Vodacom recently launched its 5G mobile network in South Africa, and its first customers have been pleased with the service, the company said.
“While it is too soon to disclose customer adoption figures, consumer interest in our 5G service has been in line with internal expectations,” Vodacom told MyBroadband.
“The initial feedback from customers who have used Vodacom’s 5G service is extremely positive.”
Vodacom launched it 5G network on 4 May, with fixed-broadband and mobile deals available.
Currently, the fixed-broadband packages come with either a Huawei or Nokia 5G CPE, while the only smartphone which is officially supported by the 5G network is the LG V50 ThinQ.
MyBroadband tested this mobile offering and found the download speeds were impressive. Upload speeds and latencies to mobile base stations were similar to that offered by 4G, though.
Vodacom said upload speeds will not be as good as download speeds initially, as the user’s device “has lower transmission power to communicate back to the base station, relative to a base station communicating to the customer device”.
When testing the Vodacom fixed-5G capped broadband packages, we found the service provided a fibre-like connection at speeds of 200Mbps with minimal latency.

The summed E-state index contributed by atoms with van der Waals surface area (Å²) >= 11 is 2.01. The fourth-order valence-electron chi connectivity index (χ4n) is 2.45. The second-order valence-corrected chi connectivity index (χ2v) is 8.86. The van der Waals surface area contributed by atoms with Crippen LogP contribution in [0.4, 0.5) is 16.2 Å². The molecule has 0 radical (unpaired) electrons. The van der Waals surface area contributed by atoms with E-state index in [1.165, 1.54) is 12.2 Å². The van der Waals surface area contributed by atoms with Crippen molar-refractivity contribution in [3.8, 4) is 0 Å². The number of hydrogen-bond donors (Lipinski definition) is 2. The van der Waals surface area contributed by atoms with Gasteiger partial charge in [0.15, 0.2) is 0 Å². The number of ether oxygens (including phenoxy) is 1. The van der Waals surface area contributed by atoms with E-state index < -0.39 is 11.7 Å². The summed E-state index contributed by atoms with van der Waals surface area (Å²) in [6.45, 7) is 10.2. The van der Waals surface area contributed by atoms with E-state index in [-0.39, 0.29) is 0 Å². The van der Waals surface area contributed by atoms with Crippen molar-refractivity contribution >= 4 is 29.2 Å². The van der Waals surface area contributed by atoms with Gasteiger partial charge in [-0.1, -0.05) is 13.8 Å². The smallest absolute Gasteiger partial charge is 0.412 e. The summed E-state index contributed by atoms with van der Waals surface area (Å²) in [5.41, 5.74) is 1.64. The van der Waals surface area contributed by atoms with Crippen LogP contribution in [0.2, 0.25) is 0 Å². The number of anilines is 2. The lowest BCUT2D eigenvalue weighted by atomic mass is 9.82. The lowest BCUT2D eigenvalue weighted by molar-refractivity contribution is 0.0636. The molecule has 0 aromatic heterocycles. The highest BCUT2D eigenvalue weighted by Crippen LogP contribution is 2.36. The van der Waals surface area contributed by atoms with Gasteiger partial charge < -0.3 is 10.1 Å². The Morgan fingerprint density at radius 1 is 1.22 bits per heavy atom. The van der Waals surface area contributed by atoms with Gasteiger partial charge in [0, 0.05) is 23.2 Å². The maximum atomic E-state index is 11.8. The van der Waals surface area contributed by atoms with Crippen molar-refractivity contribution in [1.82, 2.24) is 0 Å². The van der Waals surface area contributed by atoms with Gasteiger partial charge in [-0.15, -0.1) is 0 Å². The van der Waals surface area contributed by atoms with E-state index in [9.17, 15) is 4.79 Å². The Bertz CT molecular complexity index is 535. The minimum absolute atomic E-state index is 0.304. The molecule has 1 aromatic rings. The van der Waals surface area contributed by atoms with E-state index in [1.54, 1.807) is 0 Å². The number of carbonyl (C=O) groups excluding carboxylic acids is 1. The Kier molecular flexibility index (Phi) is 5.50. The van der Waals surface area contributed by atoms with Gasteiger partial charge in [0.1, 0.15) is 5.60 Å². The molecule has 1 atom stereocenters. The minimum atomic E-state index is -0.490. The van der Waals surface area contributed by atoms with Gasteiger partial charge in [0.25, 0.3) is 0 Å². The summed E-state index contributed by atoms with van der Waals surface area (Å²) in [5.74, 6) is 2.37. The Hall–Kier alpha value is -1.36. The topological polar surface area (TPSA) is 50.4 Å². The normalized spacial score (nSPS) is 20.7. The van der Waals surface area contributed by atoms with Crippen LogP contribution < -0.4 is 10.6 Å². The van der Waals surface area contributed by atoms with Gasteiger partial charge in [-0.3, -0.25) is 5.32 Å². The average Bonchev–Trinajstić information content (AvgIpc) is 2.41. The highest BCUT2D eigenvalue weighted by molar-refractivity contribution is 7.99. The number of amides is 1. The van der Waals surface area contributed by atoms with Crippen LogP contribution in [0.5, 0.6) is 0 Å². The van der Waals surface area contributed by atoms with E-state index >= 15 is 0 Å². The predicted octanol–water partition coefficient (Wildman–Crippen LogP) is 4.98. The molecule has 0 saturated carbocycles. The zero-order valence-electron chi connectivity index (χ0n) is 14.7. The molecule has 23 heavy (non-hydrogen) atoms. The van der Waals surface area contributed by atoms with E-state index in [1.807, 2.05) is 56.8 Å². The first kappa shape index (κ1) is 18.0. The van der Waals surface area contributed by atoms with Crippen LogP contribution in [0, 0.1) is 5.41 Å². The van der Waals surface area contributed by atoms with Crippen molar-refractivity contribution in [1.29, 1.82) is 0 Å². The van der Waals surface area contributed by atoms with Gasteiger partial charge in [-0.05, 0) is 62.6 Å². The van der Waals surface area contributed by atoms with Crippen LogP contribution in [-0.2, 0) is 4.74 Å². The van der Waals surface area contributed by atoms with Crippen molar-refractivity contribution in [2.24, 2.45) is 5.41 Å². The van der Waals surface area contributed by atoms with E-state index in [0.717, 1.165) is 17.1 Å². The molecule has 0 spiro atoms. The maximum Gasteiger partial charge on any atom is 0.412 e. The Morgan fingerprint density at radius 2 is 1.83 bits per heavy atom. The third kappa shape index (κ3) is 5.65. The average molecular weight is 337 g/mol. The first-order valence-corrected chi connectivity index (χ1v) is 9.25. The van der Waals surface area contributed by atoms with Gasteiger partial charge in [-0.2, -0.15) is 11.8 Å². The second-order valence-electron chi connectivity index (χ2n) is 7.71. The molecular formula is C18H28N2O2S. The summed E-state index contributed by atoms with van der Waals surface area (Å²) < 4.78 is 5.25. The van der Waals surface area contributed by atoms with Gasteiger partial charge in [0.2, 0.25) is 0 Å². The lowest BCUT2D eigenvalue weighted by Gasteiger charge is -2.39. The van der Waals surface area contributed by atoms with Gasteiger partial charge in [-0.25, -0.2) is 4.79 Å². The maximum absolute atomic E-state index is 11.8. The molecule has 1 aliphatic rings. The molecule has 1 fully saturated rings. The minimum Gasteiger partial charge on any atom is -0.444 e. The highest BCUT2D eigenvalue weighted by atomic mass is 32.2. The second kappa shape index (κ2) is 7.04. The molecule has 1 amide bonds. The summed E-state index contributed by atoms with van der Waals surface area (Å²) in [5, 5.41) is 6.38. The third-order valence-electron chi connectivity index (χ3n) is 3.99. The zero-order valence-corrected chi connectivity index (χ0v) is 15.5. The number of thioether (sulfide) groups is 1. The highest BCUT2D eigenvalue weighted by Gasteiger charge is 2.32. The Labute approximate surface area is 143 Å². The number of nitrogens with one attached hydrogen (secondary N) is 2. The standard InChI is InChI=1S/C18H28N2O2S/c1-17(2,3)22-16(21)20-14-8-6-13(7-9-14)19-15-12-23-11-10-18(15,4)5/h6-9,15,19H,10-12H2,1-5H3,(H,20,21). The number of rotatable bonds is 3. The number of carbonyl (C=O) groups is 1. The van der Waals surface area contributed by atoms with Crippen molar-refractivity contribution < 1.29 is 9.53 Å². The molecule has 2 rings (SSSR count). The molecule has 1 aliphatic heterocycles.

Speedtest.co.za yielded download speeds of between 200Mbps and 300Mbps. Upload speeds were relatively stable at around 31Mbps.
Competing with Rain
These fixed-5G products are set to compete with similar offerings from Rain – however, there are a number of key differences between Rain and Vodacom’s products.
Rain’s packages are available on a month-to-month basis, while Vodacom’s packages are available as 24-month or 36-month contracts.
Additionally, Rain offers uncapped 5G packages, while Vodacom’s 5G products are capped at a maximum of 400GB.
Vodacom’s 5G network is also currently available in selected areas around Gauteng and in Cape Town.
Vodacom told MyBroadband that it plans to increase the reach of its 5G network in the coming months.
“We look forward to rolling the service out to other parts of South Africa in the coming months and will make further announcements in due course,” the company said.
The company has also stated that it will eventually offer uncapped 5G products, although this will be dependent on the maturity and development of the technology.
Vodacom’s 5G network was launched using temporary spectrum issued by ICASA as part of the government’s efforts to improve broadband connectivity during the national COVID-19 lockdown.
The company has stated that once it loses access to this spectrum, however, its 5G network will continue to run as normal.
The network will roam entirely on Liquid Telecom’s 5G network, it said.